You’ve probably heard of web sites like KeepVid where you can direct-download the FLV file of any YouTube video you watch by entering its video URL. You don’t have to do this. You can use Firefox’s local file cache to do it also. Yes, it takes a little longer, but the plus is you don’t have to rely on another site just to download videos. Afterwards you can watch the video using the FLV player of your choice (I personally use WinAMP).

Note before continuing: Yes, I understand there are applications available that will do the same thing as what is instructed below, however it is better to do this manually rather than rely on an app which at some point will not work any longer.

Step 1. Locate your Firefox browser cache URL.

Type in about:cache in your address bar and press enter.

Three listings will be displayed, that being Memory cache device, Disk cache device and Offline cache device.

You want to pay attention to Disk cache device. The cache directory will be listed there. It will be something like this and be very long:

C:\Documents and Settings\[your windows  account]\Local Settings\Application Data\Mozilla\Firefox\Profiles\[your firefox profile].default\Cache

Step 2. Open up a Windows Explorer and load the cache directory

Note: Windows Explorer is not the same as Internet Explorer.

While still in Firefox, highlight the entire cache directory and copy.

Click Start then Run, type explorer and click OK.

A Windows Explorer appears, usually landing in My Documents first.

In the Explorer address bar, paste in the cache directory.

When loaded it will look similar to this:


When you see this, click View then Details.

Then click View, then Arrange Icons By, then Modified so the most recent file is listed at the bottom of the file list first. (If you want it listed at the top, just click View/Arrange Icons By/Modified again.)

Looks like this:


Before continuing, if you’re asking, “Why not just click List Cache Entries from about:cache?”, the reason is because there’s no way to sort cache files in Firefox, but with Explorer you can.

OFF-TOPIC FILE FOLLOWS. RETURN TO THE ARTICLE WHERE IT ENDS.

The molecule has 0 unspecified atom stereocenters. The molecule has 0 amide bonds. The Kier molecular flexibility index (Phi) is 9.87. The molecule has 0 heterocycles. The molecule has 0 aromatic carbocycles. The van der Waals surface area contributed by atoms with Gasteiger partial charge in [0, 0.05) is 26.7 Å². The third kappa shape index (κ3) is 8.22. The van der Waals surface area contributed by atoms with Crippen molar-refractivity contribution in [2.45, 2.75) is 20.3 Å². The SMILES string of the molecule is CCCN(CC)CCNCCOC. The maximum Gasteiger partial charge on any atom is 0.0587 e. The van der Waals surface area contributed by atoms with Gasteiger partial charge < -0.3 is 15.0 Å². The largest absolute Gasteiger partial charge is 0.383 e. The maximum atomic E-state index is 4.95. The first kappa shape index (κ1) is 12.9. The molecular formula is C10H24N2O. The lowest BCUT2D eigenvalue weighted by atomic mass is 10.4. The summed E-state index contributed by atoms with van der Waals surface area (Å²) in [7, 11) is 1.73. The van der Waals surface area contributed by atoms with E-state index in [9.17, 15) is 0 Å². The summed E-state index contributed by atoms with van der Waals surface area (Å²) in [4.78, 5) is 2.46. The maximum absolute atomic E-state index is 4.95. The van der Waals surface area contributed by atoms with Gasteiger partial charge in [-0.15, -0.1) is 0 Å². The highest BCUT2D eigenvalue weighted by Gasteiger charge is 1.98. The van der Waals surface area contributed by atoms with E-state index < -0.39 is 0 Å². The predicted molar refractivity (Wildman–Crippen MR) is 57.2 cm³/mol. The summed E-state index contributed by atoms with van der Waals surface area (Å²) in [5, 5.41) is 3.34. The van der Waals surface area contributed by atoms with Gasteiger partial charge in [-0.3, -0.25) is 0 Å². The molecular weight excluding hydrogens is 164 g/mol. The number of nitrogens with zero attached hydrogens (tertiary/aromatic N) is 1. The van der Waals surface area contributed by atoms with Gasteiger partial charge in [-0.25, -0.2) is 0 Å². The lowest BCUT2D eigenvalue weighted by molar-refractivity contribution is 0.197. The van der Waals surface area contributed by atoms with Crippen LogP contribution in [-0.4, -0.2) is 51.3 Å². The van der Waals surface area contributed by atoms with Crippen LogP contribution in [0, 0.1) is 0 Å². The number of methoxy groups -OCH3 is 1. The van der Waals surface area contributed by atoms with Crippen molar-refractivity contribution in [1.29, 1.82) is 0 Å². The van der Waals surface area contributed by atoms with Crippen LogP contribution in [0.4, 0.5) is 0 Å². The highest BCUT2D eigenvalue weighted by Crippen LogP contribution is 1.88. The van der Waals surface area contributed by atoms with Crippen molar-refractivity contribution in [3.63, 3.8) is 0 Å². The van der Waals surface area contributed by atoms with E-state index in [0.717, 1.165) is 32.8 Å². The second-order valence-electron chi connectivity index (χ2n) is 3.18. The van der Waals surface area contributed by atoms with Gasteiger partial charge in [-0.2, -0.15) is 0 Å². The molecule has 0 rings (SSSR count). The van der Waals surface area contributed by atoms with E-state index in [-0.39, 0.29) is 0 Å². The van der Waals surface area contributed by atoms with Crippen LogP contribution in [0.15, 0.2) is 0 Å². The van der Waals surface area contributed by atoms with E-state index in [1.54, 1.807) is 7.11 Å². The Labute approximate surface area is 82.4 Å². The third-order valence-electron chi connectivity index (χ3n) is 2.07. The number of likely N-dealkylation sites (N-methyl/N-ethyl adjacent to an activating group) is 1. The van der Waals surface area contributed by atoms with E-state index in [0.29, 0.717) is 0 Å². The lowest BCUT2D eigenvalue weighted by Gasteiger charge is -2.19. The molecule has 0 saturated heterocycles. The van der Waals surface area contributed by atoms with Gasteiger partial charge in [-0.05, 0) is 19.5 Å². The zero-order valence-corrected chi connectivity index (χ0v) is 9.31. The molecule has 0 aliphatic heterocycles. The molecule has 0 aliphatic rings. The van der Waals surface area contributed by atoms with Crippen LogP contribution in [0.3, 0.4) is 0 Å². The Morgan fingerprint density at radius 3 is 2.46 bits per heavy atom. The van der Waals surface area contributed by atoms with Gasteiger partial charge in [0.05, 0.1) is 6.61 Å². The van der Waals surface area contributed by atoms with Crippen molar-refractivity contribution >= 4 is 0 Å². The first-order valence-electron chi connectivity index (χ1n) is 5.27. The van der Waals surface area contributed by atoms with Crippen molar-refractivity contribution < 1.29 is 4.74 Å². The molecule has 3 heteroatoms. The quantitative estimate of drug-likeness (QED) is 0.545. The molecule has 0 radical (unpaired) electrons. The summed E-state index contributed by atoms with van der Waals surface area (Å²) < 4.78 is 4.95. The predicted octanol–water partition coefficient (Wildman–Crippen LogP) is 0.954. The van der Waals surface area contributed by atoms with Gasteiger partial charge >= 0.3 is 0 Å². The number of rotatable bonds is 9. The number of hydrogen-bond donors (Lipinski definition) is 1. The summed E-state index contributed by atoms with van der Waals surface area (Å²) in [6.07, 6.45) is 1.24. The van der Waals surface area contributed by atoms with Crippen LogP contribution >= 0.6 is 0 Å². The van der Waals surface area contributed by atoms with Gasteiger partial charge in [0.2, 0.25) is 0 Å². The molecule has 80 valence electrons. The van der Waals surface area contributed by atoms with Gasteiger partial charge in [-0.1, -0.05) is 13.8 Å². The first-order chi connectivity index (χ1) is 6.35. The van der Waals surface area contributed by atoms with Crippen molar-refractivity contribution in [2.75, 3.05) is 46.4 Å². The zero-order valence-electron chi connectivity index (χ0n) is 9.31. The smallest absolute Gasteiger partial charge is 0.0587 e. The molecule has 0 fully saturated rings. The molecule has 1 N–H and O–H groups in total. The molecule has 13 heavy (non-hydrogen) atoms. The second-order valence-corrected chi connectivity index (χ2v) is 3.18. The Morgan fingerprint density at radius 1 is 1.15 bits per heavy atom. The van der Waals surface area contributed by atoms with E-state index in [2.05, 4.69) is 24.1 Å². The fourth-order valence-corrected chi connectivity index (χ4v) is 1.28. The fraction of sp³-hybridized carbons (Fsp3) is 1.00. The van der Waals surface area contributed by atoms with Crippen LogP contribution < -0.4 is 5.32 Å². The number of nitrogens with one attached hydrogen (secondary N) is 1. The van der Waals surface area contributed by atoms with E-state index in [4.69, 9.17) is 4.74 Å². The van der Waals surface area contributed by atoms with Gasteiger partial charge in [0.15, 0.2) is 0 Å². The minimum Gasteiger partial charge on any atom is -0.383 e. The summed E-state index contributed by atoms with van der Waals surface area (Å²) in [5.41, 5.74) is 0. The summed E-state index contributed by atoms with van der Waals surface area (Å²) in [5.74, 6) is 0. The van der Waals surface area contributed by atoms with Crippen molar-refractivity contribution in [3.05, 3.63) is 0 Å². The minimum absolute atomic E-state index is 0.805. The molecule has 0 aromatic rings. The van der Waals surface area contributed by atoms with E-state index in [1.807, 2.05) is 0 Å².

Leave this Explorer window open as-is and go back to Firefox.

Step 3. Go to YouTube and load up a video.

I will use this video as an example.


When you load the video there is a red bar at the bottom of the YouTube player as seen above. Wait until this bar is completely filled from left to right. When it is, this indicates the video is completely downloaded locally.

Step 4. Get the FLV and store it wherever you want.

Go back to your Windows Explorer and press F5 to refresh.

Assuming your file list has newest files listed at the bottom first, the newest file there will in fact be the video. It will be a somewhat large file compared to other cache entries. The video linked above should have a size of 4,606 KB and look similar to this:


Important note: The name of your file will most likely be different from what’s shown here.

Right-click the file and select Rename. Rename the file whatever you want and add the extension .FLV at the end. (If this does not work, click Tools then Folder Options, click the View tab and uncheck “Hide extensions for known file types”.)

Right-click the file again after renaming, Cut, minimize everything until you see your desktop, then paste the file direct on the desktop.

If all goes well, you’ve got your FLV downloaded locally to the Desktop.

For any other YouTube video you load in your browser, follow suit. Load the video, go to the cache directory in Explorer, F5 to refresh, look for the newest larger file, rename, cut and paste on the Desktop or anywhere else you want the file to go.

Does this work for other video sites as well?

Yes. Any site that uses the FLV format (which the vast majority of them do) will have the video file itself downloaded locally to your cache to view it in your browser. When that happens you just go to the directory as outlined above and grab your FLV there.